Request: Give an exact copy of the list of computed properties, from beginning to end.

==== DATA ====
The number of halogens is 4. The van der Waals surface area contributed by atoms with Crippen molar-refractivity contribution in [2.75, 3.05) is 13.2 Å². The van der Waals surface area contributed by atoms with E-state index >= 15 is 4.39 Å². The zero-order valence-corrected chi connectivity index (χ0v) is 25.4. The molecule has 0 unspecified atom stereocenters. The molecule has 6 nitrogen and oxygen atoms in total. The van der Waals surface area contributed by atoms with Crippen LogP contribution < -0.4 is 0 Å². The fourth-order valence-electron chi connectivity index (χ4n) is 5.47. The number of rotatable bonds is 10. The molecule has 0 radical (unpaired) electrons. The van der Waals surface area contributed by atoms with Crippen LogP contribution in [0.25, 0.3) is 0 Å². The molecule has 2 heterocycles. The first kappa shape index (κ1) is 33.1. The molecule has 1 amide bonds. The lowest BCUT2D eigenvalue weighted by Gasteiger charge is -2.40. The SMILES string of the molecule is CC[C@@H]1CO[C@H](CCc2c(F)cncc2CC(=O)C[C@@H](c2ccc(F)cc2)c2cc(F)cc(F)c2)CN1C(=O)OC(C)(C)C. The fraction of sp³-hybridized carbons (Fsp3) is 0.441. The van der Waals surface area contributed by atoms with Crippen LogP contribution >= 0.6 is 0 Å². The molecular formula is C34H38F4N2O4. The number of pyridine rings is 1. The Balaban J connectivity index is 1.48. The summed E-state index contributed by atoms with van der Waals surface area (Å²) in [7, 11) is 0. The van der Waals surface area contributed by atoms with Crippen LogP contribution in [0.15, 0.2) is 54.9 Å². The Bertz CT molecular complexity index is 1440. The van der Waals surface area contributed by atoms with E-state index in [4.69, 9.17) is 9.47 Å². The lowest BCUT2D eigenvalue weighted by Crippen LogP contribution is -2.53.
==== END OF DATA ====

The number of halogens is 4. The van der Waals surface area contributed by atoms with Crippen molar-refractivity contribution in [2.75, 3.05) is 13.2 Å². The van der Waals surface area contributed by atoms with E-state index >= 15 is 4.39 Å². The zero-order valence-corrected chi connectivity index (χ0v) is 25.4. The molecule has 0 unspecified atom stereocenters. The molecule has 6 nitrogen and oxygen atoms in total. The van der Waals surface area contributed by atoms with Crippen LogP contribution < -0.4 is 0 Å². The fourth-order valence-electron chi connectivity index (χ4n) is 5.47. The number of rotatable bonds is 10. The molecule has 0 radical (unpaired) electrons. The van der Waals surface area contributed by atoms with Crippen LogP contribution in [0.25, 0.3) is 0 Å². The molecule has 2 heterocycles. The first kappa shape index (κ1) is 33.1. The molecule has 1 amide bonds. The lowest BCUT2D eigenvalue weighted by Gasteiger charge is -2.40. The SMILES string of the molecule is CC[C@@H]1CO[C@H](CCc2c(F)cncc2CC(=O)C[C@@H](c2ccc(F)cc2)c2cc(F)cc(F)c2)CN1C(=O)OC(C)(C)C. The fraction of sp³-hybridized carbons (Fsp3) is 0.441. The van der Waals surface area contributed by atoms with Crippen LogP contribution >= 0.6 is 0 Å². The molecular formula is C34H38F4N2O4. The number of pyridine rings is 1. The Balaban J connectivity index is 1.48. The summed E-state index contributed by atoms with van der Waals surface area (Å²) in [7, 11) is 0. The van der Waals surface area contributed by atoms with Crippen LogP contribution in [0.15, 0.2) is 54.9 Å². The Bertz CT molecular complexity index is 1440. The van der Waals surface area contributed by atoms with E-state index in [4.69, 9.17) is 9.47 Å². The lowest BCUT2D eigenvalue weighted by Crippen LogP contribution is -2.53.